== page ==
Print 13 comment(s) - last by ViroMan.. on Apr 18 at 12:55 AM

Drives using technology to ship in Q1 2010

Toshiba has announced its latest self-encrypting drive technology [PDF] at the RSA conference in San Francisco. The technology is slated to be introduced early in 2010 and supports the Trusted Computing Group Storage Architecture Core Specification along with the Storage Security Subsystem Class Opal Specification.

The technology is built around NIST-certified AES encryption technology that is fully integrated with the drive controller chip. That means that the encryption process takes place at full I/O speeds to deliver performance and maintain typical power consumption figures.

Toshiba's Scott Wright said in a statement, "We believe the key to delivering robust data security lies in the creation of technology standards that advance a secure client storage platform the entire PC ecosystem can support. The TCG Storage specifications provide a standards-based framework enabling storage device makers to work with leading ISVs such as Wave Systems to create very robust client security solutions that are more secure, easier to manage and easier to deploy. “

“To help customers realize these benefits, Toshiba is focused on delivering a full array of hardware-embedded security features to security management solutions providers as evidenced in this first demonstration at the RSA Conference," Wright continued.

Drives supporting the new self-encryption specification with TCG-Opal SSC support will be available in Q1 2010 and Toshiba says that the technology was developed in cooperation with Wave Systems.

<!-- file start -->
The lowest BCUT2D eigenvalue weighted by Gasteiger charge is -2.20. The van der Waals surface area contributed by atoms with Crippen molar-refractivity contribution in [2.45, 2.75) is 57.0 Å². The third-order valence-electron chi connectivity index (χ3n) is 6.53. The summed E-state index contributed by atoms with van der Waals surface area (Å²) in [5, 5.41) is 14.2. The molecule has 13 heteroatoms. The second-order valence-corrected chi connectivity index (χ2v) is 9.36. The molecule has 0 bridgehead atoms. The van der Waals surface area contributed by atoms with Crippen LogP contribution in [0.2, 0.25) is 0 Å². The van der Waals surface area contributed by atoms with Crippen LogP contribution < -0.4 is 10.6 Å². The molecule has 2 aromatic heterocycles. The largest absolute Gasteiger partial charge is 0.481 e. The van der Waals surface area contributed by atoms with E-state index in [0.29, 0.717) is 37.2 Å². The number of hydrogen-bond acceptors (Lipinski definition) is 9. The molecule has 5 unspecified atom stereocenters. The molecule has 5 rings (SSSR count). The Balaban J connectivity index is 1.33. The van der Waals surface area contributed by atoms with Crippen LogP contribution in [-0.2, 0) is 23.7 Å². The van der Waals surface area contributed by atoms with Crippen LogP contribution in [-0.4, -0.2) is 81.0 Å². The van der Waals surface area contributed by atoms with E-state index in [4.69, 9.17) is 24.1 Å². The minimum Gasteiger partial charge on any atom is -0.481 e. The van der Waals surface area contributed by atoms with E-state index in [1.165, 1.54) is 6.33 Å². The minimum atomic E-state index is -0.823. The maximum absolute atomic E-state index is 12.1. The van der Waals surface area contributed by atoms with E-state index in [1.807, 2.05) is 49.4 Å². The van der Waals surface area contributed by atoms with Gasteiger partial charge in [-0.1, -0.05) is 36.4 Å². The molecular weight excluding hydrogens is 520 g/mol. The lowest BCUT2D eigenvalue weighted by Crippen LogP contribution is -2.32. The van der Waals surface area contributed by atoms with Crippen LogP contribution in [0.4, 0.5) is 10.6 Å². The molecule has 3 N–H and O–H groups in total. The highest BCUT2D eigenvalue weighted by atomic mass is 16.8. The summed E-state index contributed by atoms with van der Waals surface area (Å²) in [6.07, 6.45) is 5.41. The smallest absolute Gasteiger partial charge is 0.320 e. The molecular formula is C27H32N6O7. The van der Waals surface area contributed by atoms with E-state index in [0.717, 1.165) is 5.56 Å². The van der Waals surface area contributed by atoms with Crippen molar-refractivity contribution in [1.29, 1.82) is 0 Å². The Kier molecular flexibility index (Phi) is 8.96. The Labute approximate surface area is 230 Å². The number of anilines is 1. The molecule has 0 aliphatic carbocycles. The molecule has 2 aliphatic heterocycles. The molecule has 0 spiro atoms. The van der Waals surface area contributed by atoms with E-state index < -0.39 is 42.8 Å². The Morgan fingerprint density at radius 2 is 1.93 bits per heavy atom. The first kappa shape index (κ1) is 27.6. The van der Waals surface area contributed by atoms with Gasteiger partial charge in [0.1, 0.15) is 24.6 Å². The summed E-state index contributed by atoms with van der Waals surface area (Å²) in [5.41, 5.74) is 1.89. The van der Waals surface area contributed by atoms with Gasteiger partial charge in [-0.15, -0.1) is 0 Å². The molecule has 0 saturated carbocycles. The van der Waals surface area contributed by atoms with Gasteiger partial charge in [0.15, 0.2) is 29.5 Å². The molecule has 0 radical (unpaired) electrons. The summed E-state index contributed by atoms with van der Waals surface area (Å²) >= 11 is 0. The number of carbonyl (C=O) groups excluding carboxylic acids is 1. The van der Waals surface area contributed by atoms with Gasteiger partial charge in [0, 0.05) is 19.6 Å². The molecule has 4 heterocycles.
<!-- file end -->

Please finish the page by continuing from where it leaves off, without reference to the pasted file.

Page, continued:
Lark Allen from Wave Systems said, "Self-encrypting drives provide a great defense against the growing problem of data breaches today, offering performance and security advantages over aftermarket software encryption solutions. Toshiba is at the forefront of the movement to bring an integrated, hardware-based solution to today’s enterprise. Because Toshiba drives are based on the TCG’s Opal Storage Specification, they’re ideal for deploying across heterogeneous environments."

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RE: Locking yourself out
By WackyDan on 4/16/2009 10:48:52 PM , Rating: 3
Neither of you get the point. A backdoor means the solution isn't really secure.. so what is the point?

Furthermore, you know nothing about these FDE drives. The drive can be read in any system provided the HD password is populated again. A bad planar does not mean you lose access to your data.

These drives are targeted at corp IT shops, not consumers. Companies will invest in a infrastructure solution that still allows them access to the drive should the user die, win the lottery, etc.

RE: Locking yourself out
By Etern205 on 4/17/2009 1:26:40 AM , Rating: 2

Aren't all back doors insecure?
And what does it have to with with a user being dead, win the lottery or so on? Yes the Corp can hire someone to break the code and get in, but that is not the point.

The point of having one is to allow the rightful owner get access in case of a major hardware failure (bad motherboard).

As for these FDE drives, I doubt they store the password right onto the drive itself. It's most likely stored on the motherboard bios or a TPM module.

Looks like you lack the knowledge about hardware based encryption.

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